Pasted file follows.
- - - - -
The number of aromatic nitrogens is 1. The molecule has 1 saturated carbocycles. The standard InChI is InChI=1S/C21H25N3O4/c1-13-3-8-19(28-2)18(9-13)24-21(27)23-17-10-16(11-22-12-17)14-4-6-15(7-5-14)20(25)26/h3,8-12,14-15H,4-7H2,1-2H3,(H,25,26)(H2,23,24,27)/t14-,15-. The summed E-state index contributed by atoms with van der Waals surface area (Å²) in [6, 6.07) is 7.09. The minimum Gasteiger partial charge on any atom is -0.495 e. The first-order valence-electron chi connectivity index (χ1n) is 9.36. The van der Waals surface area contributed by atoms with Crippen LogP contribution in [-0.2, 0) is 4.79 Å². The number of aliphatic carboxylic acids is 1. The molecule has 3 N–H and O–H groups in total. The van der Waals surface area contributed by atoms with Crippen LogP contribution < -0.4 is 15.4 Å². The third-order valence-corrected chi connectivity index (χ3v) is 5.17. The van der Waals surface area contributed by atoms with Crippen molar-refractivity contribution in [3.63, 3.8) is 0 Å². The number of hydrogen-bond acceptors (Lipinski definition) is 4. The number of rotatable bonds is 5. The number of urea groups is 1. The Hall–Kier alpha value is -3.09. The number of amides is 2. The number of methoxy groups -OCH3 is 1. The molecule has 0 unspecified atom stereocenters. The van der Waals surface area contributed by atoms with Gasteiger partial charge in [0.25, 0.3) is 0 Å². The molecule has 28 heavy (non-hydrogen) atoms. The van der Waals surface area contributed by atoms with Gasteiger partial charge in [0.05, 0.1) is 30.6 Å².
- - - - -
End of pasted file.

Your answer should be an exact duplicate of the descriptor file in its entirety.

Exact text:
The number of aromatic nitrogens is 1. The molecule has 1 saturated carbocycles. The standard InChI is InChI=1S/C21H25N3O4/c1-13-3-8-19(28-2)18(9-13)24-21(27)23-17-10-16(11-22-12-17)14-4-6-15(7-5-14)20(25)26/h3,8-12,14-15H,4-7H2,1-2H3,(H,25,26)(H2,23,24,27)/t14-,15-. The summed E-state index contributed by atoms with van der Waals surface area (Å²) in [6, 6.07) is 7.09. The minimum Gasteiger partial charge on any atom is -0.495 e. The first-order valence-electron chi connectivity index (χ1n) is 9.36. The van der Waals surface area contributed by atoms with Crippen LogP contribution in [-0.2, 0) is 4.79 Å². The number of aliphatic carboxylic acids is 1. The molecule has 3 N–H and O–H groups in total. The van der Waals surface area contributed by atoms with Crippen LogP contribution < -0.4 is 15.4 Å². The third-order valence-corrected chi connectivity index (χ3v) is 5.17. The van der Waals surface area contributed by atoms with Crippen molar-refractivity contribution in [3.63, 3.8) is 0 Å². The number of hydrogen-bond acceptors (Lipinski definition) is 4. The number of rotatable bonds is 5. The number of urea groups is 1. The Hall–Kier alpha value is -3.09. The number of amides is 2. The number of methoxy groups -OCH3 is 1. The molecule has 0 unspecified atom stereocenters. The van der Waals surface area contributed by atoms with Gasteiger partial charge in [0.25, 0.3) is 0 Å². The molecule has 28 heavy (non-hydrogen) atoms. The van der Waals surface area contributed by atoms with Gasteiger partial charge in [0.05, 0.1) is 30.6 Å².